A Short Mid-Week Communion Talk
Matthew 6.1-8, 16-18
I don’t know if you’ve ever come across the word “humblebrag”?
It’s a kind of ugly word, in my opinion, but it perfectly captures a particular phenomenon.
It refers to saying something which is designed to seem modest, self-critical or casual while actually highlighting something you’re very proud of.
For example, someone might say “I just spent £2000 on a handbag because I’m so terrible with money”.
Or they might say, “I don’t know why people keep complimenting me on how I look”.
It happens a lot on social media, maybe because it’s easier to do behind a keyboard than directly to someone’s face, where they might laugh or challenge you.
In today’s Gospel reading Jesus talks about the religious equivalent of humblebragging – doing good things to get praise from others.
He highlights those who want to be seen giving money so that everyone will know how generous they are.
Those who flaunt their spirituality and prayer life so as to seem holier than everyone else are also condemned.
And those who make a big deal about fasting so that everyone is impressed by their dedication are also not in favour.
Giving, prayer and spiritual disciplines can be good things to do if done for the right reasons – but those reasons don’t include earthly rewards.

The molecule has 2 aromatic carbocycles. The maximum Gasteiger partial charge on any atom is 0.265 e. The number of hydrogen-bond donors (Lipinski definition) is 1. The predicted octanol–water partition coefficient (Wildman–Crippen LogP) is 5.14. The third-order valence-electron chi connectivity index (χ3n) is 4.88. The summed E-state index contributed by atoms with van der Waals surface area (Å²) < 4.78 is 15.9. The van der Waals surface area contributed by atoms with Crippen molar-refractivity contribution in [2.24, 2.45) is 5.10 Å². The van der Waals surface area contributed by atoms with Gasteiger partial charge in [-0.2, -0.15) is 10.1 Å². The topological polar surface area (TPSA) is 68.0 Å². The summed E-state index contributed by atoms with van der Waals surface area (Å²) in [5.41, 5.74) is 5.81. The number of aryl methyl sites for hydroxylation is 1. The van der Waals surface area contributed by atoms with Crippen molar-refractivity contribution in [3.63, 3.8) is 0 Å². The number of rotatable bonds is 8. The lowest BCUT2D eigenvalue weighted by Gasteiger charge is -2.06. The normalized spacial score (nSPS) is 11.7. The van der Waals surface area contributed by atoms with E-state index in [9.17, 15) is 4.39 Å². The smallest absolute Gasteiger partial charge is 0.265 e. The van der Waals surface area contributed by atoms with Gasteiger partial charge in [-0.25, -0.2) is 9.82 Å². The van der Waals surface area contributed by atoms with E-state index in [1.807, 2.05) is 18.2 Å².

A more recent example I came across was someone saying online that Christians should be exempt from lockdown regulations because of all the work churches do to help others.
I try to avoid getting drawn into online arguments, but I felt I had to point out that we don’t do things for what we can get out of them here, but for heavenly rewards and out of love.
Jesus urges us to do good things quietly and truly humbly, because in this way we’re not motivated by looking good or getting praise.
Instead, we’re motivated by doing God’s will, knowing that even if no-one else notices God does.
We may be noticed and praised, and that’s always nice, but it shouldn’t be why we do things.
Our focus and aim are always to love God and others and do what good we can.
And we can rest assured that every good act and loving impulse is noticed and will be rewarded by our Father in heaven, without any need for us to be religious humblebraggers.